Siele is 22 years old. The accents on Siélé were forgotten at the declaration of his birth in Burkina Faso in 1994. Siélé means “The long-awaited boy”: his mother was 32 years old, his father over 40 years old, and marriage was not a logical feat for this mixed couple, he Muslim, she Christian. […]
Siele’s father died when he was 7 years old. His mother worked for a French company; when she got sick, medical evacuation allowed her to be treated in Paris for breast cancer, “otherwise she would not have lived that long. “
Siele stays in Burkina Faso, first with his uncle. The boy is 13 years old and does the housework with the boy; not being allowed to share in the activities of his cousins, he feels more and more kept apart. One day, alone at home and on the phone with his mother, he snapped: “I was wondering if I had been adopted. I asked her if she was really my mother. ” She reassures him and probably thinking of doing well, places him in a boarding school.
“You better follow because schooling is not given. Everything is used for dismissal, there is no warning. At first I was tricking them. I hid under the bed or elsewhere; The boarding school was vast. Usually, 100% of those who are there become priests. I spent the 4th, the 3rd, the Second, and then I said to my mother: ‘Never again will I put my feet here. If I stay, I will be fired and it is better to leave on good terms. ‘When you are dismissed from this boarding school, it is almost impossible to be accepted elsewhere.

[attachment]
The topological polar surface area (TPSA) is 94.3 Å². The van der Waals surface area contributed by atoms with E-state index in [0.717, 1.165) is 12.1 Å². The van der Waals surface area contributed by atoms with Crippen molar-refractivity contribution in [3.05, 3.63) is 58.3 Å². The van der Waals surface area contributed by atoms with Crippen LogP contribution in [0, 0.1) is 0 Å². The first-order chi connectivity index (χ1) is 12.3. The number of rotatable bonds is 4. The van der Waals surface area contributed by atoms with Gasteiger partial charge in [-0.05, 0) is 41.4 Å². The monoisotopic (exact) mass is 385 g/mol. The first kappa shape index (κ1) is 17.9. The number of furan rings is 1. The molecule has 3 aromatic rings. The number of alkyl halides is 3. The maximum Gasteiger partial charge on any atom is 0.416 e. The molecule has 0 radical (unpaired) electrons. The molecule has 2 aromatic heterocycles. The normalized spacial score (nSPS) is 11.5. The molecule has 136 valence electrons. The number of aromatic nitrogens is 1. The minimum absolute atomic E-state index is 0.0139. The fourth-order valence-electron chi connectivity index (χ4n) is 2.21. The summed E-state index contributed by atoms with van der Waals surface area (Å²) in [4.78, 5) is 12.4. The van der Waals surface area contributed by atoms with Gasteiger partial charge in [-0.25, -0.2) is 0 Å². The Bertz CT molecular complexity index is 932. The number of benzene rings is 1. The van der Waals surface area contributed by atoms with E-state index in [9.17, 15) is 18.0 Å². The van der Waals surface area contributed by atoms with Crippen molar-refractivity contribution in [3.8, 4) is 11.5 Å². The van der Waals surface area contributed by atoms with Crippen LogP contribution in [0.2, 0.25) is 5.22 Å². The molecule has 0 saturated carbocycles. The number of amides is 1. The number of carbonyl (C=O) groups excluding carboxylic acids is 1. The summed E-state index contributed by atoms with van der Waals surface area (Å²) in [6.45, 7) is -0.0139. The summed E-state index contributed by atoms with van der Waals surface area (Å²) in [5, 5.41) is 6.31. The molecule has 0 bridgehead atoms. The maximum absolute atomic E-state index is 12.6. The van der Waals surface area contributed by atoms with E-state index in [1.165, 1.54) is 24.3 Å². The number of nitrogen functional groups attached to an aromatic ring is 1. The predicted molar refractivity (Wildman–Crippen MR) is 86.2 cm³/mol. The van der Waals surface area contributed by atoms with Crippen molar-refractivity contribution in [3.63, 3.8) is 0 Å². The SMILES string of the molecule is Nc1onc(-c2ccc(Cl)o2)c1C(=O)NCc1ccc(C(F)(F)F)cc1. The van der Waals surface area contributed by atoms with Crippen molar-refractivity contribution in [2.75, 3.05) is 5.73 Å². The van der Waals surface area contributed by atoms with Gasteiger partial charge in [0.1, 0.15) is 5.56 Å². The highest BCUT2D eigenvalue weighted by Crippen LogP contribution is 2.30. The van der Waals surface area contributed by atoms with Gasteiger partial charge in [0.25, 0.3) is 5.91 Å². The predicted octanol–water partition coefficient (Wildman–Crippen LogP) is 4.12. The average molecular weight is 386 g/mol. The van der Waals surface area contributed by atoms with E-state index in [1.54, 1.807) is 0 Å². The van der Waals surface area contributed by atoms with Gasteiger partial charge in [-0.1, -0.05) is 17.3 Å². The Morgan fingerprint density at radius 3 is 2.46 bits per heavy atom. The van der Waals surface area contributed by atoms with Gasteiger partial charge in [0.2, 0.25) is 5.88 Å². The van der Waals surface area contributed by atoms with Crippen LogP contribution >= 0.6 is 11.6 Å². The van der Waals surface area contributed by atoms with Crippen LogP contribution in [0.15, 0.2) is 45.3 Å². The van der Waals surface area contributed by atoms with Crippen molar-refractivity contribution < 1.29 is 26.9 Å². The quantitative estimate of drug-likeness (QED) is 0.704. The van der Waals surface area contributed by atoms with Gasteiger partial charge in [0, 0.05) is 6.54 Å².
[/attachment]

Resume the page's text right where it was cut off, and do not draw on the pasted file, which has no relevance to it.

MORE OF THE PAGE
My mother brought me to Paris and there, it was another hellish time. They live together in 9 square meters in a hotel for 3 years. “What struck me was the shower we could use once a week. We had a chip for 15 minutes.”
Siele is in premiere when the cancer that was hoped to be defeated comes back. Her mother is hospitalized in Beaujon: “I did not know it was the stage before the end … Her last week, I stayed four days with her. I prayed to the Almighty God that I know to open the doors of Paradise to her. Because whatever happens, she’s a great woman. When she died, I was relieved not to see her continuously suffocating. I still prayed. She was lying down, everything was simple, everything was there …
I met Social Assistance in Childhood and at first they did not believe me; listen to yourself, you have only misfortunes. And I was asked, ‘Why are you angry?’ I said, ‘Sorry for that! I just lost my mother! ‘” […]
Siele admires the journey of his father, of which he has seen all his grades, he witnessed his efforts to obtain scholarship after scholarship. “At the time they were not numerous. His first scholarship allowed him to study in Bobo Dioulasso, the second in France, and a third for Canada. “Ten years to become an engineer in agro-economics, in order to work in Burkina Faso in the fight against desertification.
Siele wants to create a business in Burkina Faso later in the field of recycling computer hardwares or renewable energies, in particular to bring electricity to isolated areas.
“When I lost my mother, it was a year of reflection. I sorted what was good and not good, and then I decided to go with what was good. ”
English translation by Nicolas Verhille, Dunkerque, France